AI-Based Suicide Prevention
With increasing evidence that social media can influence suicide-related behavior, Facebook is stepping up their game by using artificial intelligence to save lives. Using an algorithm to find disturbing and worrisome posts can shave off critical seconds in contacting help, and the social media giant is becoming proactive in their detection.
The fusion of the technology and social interaction is relatively new considering Facebook was founded in 2004 but didn’t catch fire until around 2010. The popularity of social media sites has increased rapidly and with it came a whole new type of bullying: cyber-harassment.
It seems people are bolder when they aren’t face-to-face with their victim and instead they hide behind their online persona of their digital device. As of 2015, the suicide rate among teenage girls ages 15 to 19 hit a 40-year high, according to the Centers for Disease Control and Prevention.
Between 2007 and 2015, the rates doubled among girls and rose by more than 30 percent among teen boys.
And just this past week, researchers in the U.K. published similar discoveries in a study on self-harm that showed a dramatic increase in the number of adolescent girls who engage in it: Self-harm rose 68 percent in girls ages 13 to 16 from 2011 to 2014, with girls more common to report self-harm than boys (37.4 per 10,000 girls vs. 12.3 per 10,000 boys).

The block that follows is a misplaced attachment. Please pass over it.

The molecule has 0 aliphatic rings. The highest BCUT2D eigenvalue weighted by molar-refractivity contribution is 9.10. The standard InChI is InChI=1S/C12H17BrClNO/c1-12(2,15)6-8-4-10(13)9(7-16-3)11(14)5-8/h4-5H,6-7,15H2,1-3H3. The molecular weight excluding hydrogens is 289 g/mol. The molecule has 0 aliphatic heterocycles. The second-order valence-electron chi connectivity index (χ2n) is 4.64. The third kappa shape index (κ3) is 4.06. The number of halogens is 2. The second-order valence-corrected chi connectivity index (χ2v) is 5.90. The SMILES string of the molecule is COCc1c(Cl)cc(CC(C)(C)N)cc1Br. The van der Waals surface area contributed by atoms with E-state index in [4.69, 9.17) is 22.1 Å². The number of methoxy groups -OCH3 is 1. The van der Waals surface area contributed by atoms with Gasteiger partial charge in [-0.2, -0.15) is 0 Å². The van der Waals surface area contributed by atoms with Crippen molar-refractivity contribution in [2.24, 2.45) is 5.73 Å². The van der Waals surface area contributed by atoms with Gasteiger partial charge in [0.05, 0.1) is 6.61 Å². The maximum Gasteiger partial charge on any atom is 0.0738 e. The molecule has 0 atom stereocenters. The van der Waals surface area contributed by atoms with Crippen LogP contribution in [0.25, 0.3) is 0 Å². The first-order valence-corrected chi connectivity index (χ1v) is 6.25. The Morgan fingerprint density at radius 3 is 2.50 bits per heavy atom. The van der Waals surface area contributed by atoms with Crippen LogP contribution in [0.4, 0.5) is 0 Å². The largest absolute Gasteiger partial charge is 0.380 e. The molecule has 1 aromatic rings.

See the original post here: Is Social Media Contributing to Rising Teen Suicide Rate?
Not only has cyberbullying caused an increase in suicide rates, but some desperate individuals have used sites like Facebook to actually live stream their attempt to kill themselves. With 2 billion users, it is virtually impossible to monitor all streaming video but this new method of prevention is a step in the right direction.
In 2016, Facebook rolled out tools to help prevent suicides by allowing other users to flag a message as one that could raise concern about suicide or self-harm. The recent update using AI can reportedly find these same posts quicker and cut down on the time it takes to provide resources.
Facebook will also have more humans looking at posts flagged by its algorithms. According to Engadget, the new AI tool has already “pinged over 100 first responders about potentially fatal posts, in addition to those that were reported by someone’s friends and family.”
Comments such as “Can I help?” and “Are you okay?” are an obvious indication that someone is having trouble, and these are being immediately flagged by the new system. Earlier today, CEO Mark Zuckerberg put out this statement:
If you read the comments following the above post, there is a discussion that artificial intelligence can be used for more than preventing suicide, but also for flagging conversations concerning potential terrorist attacks. However, some people feel that it is rather invasive to our privacy and question whether it is necessary.
The new tool will not be used for countries in the E.U. where their privacy laws are more strict, but it is being rolled out worldwide as of today.
With all of the concern that AI could eventually cause the end of mankind, it is really good to see it being used in a positive way. The tools represent a big step forward in getting help to individuals who are in a dark place as well as possibly preventing someone from hurting others.